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Couple of days back we had a visitor to our garden. I've never seen this bird before. Does anyone know what this bird is? And does it do any damage to the garden?

Bird picture 1

Bird picture 2

Sorry about the blurry picture. Its due to the mesh door. And I live in the pacific northwest area.

13

Wow lucky you -- To have pheasants in your yard!

Full disclosure - I have never had pheasants in my yard, so I have absolutely no experience with them, but I am so envious of your good fortune that I looked it up.

According to https://www.allaboutbirds.org/guide/Ring-necked_Pheasantlifehistory

pheasants are omnivores and :

"In fall and winter, Ring-necked Pheasants eat seeds—especially grain from farm fields—as well as grasses, leaves, roots, wild fruits and nuts, and insects. Their spring and summer diet is similar, but with a greater emphasis on animal prey and fresh greenery. They eat insects such as grasshoppers, beetles, caterpillars, crickets, and ants, as well as snails and earthworms. Ring-necked Pheasants forage in grasslands, hayfields, woodland edges, and brushy areas. They sometimes pick waste grain from cow manure in pastures. Pheasants take most of their food from the ground, scratching or digging with their bills. They can retrieve roots or seeds from as deep as three inches below the soil surface. They also sometimes forage in shrubs or trees for fruit, leaves, and buds."

So I guess they could harm your garden especially if they dig up your just-planted seeds..., but all of those caterpillars, grasshoppers, beetles, and snails that they also eat surely must count for something.

There is a picture of the gorgeous creature on that website too, but it is copyrighted, & don't know if it is ok to include. Here is one from wikipedia:pheasant

  • After reading your answer, I feel bad now :( The poor thing was limping and it was curious about our glass door to the garden and was standing there. Since I didn't know anything about the bird, I wasn't sure whether to open the door or not :( – yasouser Oct 24 '17 at 19:09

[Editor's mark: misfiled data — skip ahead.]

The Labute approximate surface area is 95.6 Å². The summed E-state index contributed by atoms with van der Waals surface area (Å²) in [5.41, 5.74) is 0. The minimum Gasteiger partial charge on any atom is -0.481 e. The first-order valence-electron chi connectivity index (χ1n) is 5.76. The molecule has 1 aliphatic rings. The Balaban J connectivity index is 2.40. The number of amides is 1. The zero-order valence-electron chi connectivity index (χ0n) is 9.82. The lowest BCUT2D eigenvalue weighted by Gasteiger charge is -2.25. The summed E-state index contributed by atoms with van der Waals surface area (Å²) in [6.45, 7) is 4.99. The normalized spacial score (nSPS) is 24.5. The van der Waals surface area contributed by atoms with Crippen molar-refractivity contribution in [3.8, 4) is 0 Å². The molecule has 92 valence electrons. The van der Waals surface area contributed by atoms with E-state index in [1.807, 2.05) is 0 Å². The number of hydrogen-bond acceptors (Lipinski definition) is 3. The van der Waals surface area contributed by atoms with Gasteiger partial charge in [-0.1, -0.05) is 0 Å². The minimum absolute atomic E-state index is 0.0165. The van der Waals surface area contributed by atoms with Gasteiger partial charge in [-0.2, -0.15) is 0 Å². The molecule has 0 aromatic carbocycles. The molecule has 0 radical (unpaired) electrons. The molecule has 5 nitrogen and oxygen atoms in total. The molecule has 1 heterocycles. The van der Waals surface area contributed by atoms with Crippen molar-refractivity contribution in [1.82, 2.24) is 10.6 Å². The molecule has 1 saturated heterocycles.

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    Don't feel bad. He's just grateful you aren't a pheasant hunter ... are you? (just kidding) – Lorel C. Oct 24 '17 at 20:47
  • Never let wild animals into your home. If you want a wild animal to get, help call the Park Ranger service or Animal Control to bring it in to get some care from professionals wildlife vets. A limp is not serious and will heal itself, it probably just wants to recover a little and will move along. If you must put a bowl of water out away from the house, that is fine. Most likely it will feed on some pests in your yard and move along. Don't feed it. I have never seen a pheasant at a bird feeder. You don't want wild animals getting too dependent or chummy; it always ends in tears. – CloneZero Oct 25 '17 at 18:23
  • Just for the record, both the pheasant in question and the pheasant in this answer's picture are males (if you want to add that to the answer). – Shule Oct 27 '17 at 23:21
7

These birds live as wild birds in my area. The people around complain only that during hot dry summers they tend to destroy their tomatoes (desperately searching for liquid). They also like to spend time under juniperus bushes, and from time to time they surprise and scare the owners when they take off out of these juniperuses. Otherwise, gorgeous birds. If I were you, I would try attracting them.

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I live in the UK. They are beautiful birds, but they demonstrate some fowl behaviour for the gardener. In my garden this year they've eaten spinach seedlings, runner beans (to the point that they died), a little bit of courgette leaf.

Damage to seedlings and plants - they also like to have a dust bath in soil, they destroyed some seedlings I planted and uprooted one or two plants while 'bathing'. The evidence for this is a bowl-shaped area in the soil, again a physical barrier (mass of uprooted weeds / sticks) helps to prevent this behaviour.

In terms of deterrence, I tried hanging up CDs on strings to keep them away from my vegetable garden, since wood pigeons don't like this. Though I can only assume that they marvelled at the nice colours reflecting in the sunbeams as they munch through the spinach. I tried covering the runner beans with a load of sticks I'd trimmed off a tree, this physical barrier helped a bit, but combined with the unseasonably hot summer this year, the beans didn't sufficiently recover. Netting would help I think, fencing might help as a partial deterrent too; though they can fly, they might be a bit nervous about being hemmed in.

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